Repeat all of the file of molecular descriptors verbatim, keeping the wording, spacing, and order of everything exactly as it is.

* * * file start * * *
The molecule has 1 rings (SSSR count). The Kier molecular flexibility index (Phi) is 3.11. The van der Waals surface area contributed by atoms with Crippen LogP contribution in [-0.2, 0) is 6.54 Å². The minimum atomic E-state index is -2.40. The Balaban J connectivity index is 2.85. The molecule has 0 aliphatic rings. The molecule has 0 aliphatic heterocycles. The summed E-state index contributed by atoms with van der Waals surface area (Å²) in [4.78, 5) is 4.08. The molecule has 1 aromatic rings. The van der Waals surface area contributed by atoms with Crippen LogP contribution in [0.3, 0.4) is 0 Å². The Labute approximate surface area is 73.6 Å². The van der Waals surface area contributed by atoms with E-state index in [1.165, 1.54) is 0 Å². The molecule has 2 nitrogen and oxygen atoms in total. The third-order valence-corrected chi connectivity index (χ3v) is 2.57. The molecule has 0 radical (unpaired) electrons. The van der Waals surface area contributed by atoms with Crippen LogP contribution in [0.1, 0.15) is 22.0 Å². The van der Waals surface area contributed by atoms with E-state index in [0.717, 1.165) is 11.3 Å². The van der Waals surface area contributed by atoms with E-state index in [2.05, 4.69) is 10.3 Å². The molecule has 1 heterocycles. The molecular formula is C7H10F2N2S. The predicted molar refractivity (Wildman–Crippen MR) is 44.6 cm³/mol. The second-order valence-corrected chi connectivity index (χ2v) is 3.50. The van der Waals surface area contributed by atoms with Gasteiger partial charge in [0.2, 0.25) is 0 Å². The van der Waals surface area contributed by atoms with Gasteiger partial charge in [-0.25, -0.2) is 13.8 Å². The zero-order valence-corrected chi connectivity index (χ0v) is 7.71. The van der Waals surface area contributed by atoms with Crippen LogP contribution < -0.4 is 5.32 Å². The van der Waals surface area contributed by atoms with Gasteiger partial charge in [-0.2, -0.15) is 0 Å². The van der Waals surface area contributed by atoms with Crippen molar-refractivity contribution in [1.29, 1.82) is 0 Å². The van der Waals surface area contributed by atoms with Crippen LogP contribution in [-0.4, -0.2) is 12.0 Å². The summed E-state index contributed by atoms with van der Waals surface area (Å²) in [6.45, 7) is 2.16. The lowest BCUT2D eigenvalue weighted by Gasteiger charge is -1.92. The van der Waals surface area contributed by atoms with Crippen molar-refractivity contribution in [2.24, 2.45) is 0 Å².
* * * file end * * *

The molecule has 1 rings (SSSR count). The Kier molecular flexibility index (Phi) is 3.11. The van der Waals surface area contributed by atoms with Crippen LogP contribution in [-0.2, 0) is 6.54 Å². The minimum atomic E-state index is -2.40. The Balaban J connectivity index is 2.85. The molecule has 0 aliphatic rings. The molecule has 0 aliphatic heterocycles. The summed E-state index contributed by atoms with van der Waals surface area (Å²) in [4.78, 5) is 4.08. The molecule has 1 aromatic rings. The van der Waals surface area contributed by atoms with Crippen LogP contribution in [0.3, 0.4) is 0 Å². The Labute approximate surface area is 73.6 Å². The van der Waals surface area contributed by atoms with E-state index in [1.165, 1.54) is 0 Å². The molecule has 2 nitrogen and oxygen atoms in total. The third-order valence-corrected chi connectivity index (χ3v) is 2.57. The molecule has 0 radical (unpaired) electrons. The van der Waals surface area contributed by atoms with Crippen LogP contribution in [0.1, 0.15) is 22.0 Å². The van der Waals surface area contributed by atoms with E-state index in [0.717, 1.165) is 11.3 Å². The van der Waals surface area contributed by atoms with E-state index in [2.05, 4.69) is 10.3 Å². The molecule has 1 heterocycles. The molecular formula is C7H10F2N2S. The predicted molar refractivity (Wildman–Crippen MR) is 44.6 cm³/mol. The second-order valence-corrected chi connectivity index (χ2v) is 3.50. The van der Waals surface area contributed by atoms with Gasteiger partial charge in [0.2, 0.25) is 0 Å². The van der Waals surface area contributed by atoms with Gasteiger partial charge in [-0.25, -0.2) is 13.8 Å². The zero-order valence-corrected chi connectivity index (χ0v) is 7.71. The van der Waals surface area contributed by atoms with Crippen LogP contribution < -0.4 is 5.32 Å². The van der Waals surface area contributed by atoms with Gasteiger partial charge in [-0.2, -0.15) is 0 Å². The van der Waals surface area contributed by atoms with Crippen molar-refractivity contribution in [1.29, 1.82) is 0 Å². The van der Waals surface area contributed by atoms with Crippen LogP contribution in [-0.4, -0.2) is 12.0 Å². The summed E-state index contributed by atoms with van der Waals surface area (Å²) in [6.45, 7) is 2.16. The lowest BCUT2D eigenvalue weighted by Gasteiger charge is -1.92. The van der Waals surface area contributed by atoms with Crippen molar-refractivity contribution in [2.24, 2.45) is 0 Å².